Joey Magidson’s Review (***½)
Despite marketing that would lead you to believe otherwise, The Adjustment Bureau is a romantic fairy tale. Yes, there are sci-fi elements to the tale, but unlike the advertising that seeks to place this in the same ballpark as Inception, this is not an action-first picture. It’s a love story, and an incredibly winning one at that (it’s early, but I’d almost argue that I prefer it to Christopher Nolan’s film…but only slightly so). Writer/director George Nolfi has made one of the most successful Phillip K. Dick adaptations to date, and in doing so has crafted the rare film that is a romantic drama enhance by action and science fiction underpinnings, as opposed to a sci-fi action flick with a love story thrown in to attract a wider audience. I applaud Nolfi for this, as the end result is a very special motion picture. Add in a great lead performance by Matt Damon, and this is a wonderful little (yes, it’s much more intimate than you’d guess) film.
David Norris (Damon) is a fast rising Brooklyn Congressman about to be elected New York’s next Senator. He’s young, enthusiastic, likable, and has all the makings of a future political star. That is, until a youthful indiscretion is uncovered and he’s blown out in the election. Norris is in a bathroom preparing his concession speech when he happens to meet Elise Sellas (Emily Blunt). The spark is immediate and strong. They share a lovely conversation where you can essentially feel them falling in love, then they share a kiss…and she’s off. David is forever changed by that, and goes out and gives such a compelling and non-politician style speech that he’s immediately the front-runner for the next election. A few years later, David is starting work at a hedge fund and preparing to announce his candidacy again when he runs into Elise. They hit it off again, but the thing is…they weren’t supposed to meet. A shadowy group called “The Bureau” is watching over us and making sure we follow our destinies. David and Elise have separate destinies from each other, but a mistake by a Bureau member named Harry (Anthony Mackie) allowed them to meet again. The Bureau sends Richardson (John Slattery) to clean up the mess, but David stumbles upon them. They reveal that the keep the world going and that if David and Elise stay together, the consequences could be dire for the entire universe. David originally goes along with the plan, but when he manages to meet her again, he’s convinced that he’s right and they are meant to be together. He sets about to circumvent The Bureau and make sure he’s with Elise forever, though the odds seem to be against him and against love.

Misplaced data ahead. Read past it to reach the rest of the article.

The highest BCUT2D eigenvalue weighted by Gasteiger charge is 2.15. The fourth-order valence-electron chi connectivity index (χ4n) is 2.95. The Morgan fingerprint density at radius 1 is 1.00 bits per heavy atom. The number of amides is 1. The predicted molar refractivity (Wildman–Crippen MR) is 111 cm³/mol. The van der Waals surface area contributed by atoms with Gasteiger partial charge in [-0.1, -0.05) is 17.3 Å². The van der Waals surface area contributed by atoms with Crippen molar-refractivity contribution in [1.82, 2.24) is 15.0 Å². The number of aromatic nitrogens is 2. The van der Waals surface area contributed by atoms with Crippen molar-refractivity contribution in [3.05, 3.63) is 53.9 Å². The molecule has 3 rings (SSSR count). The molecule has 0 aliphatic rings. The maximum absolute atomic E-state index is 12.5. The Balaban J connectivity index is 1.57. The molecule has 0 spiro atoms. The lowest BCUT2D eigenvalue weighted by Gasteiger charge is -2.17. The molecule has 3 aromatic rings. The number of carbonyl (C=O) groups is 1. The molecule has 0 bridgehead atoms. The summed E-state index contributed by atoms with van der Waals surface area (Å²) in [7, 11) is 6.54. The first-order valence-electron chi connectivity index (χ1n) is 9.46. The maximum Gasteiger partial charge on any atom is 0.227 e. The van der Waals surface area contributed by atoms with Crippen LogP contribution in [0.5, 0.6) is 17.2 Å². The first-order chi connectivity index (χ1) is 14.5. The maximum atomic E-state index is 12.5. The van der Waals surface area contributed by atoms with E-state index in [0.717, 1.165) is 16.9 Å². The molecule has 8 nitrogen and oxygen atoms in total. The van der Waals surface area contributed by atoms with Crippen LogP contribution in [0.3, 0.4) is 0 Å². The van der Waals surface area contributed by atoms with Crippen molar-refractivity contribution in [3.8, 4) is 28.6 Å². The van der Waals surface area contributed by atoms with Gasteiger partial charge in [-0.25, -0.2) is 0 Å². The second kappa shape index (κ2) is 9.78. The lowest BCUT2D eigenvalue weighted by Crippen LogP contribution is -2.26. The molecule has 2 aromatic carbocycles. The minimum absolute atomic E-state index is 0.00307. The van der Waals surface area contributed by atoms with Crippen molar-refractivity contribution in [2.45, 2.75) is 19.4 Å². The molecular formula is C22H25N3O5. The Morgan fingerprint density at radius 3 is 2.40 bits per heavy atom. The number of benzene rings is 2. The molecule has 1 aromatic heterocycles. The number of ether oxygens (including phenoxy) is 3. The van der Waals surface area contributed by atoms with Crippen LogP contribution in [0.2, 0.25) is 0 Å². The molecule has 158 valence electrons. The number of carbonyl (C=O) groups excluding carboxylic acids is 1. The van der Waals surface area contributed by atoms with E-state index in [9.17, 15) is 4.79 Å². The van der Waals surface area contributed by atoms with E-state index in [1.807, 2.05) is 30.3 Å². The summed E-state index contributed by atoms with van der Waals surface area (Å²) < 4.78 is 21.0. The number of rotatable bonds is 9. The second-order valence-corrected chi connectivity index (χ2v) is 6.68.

Matt Damon is excellent as David Norris, believable both as a politician and as a simple man in love. His earnestness and likeability are through the roof. You’re invested in his happiness, so you’re willing to follow him on this journey. Considering that he can sell the action scenes well too, it’s a win-win situation for everybody. Blunt makes you fall in love with her, so you can feel why David would do what he does. Her face is incredibly emotive, and you feel so much without her having to say anything at times. In terms of supporting roles, Mackie and Slattery are very good as the people who start out seemingly as villains before it becomes clear that they’re something far different than that. There are also solid turns by Terence Stamp as a Bureau “fixer” and Michael Kelly as David’s best friend and campaign manager, but the obvious sell is the chemistry between Damon and Blunt. It’s easily some of the best screen chemistry in the last year or two (arguably the best, outside of Ryan Gosling and Michelle Williams in Blue Valentine last year), and they elevate the film because of it.
Writer/director Nolfi is making his directorial debut here, and it’s a promising one. He’s confident behind the camera, and never gets in the way of the film. In terms of writing, he’s made some major changes to Dick’s novella Adjustment Team, but I’d say that this is the superior product. By resisting the temptation to make this simply a “chase” movie, he gives the audience something different.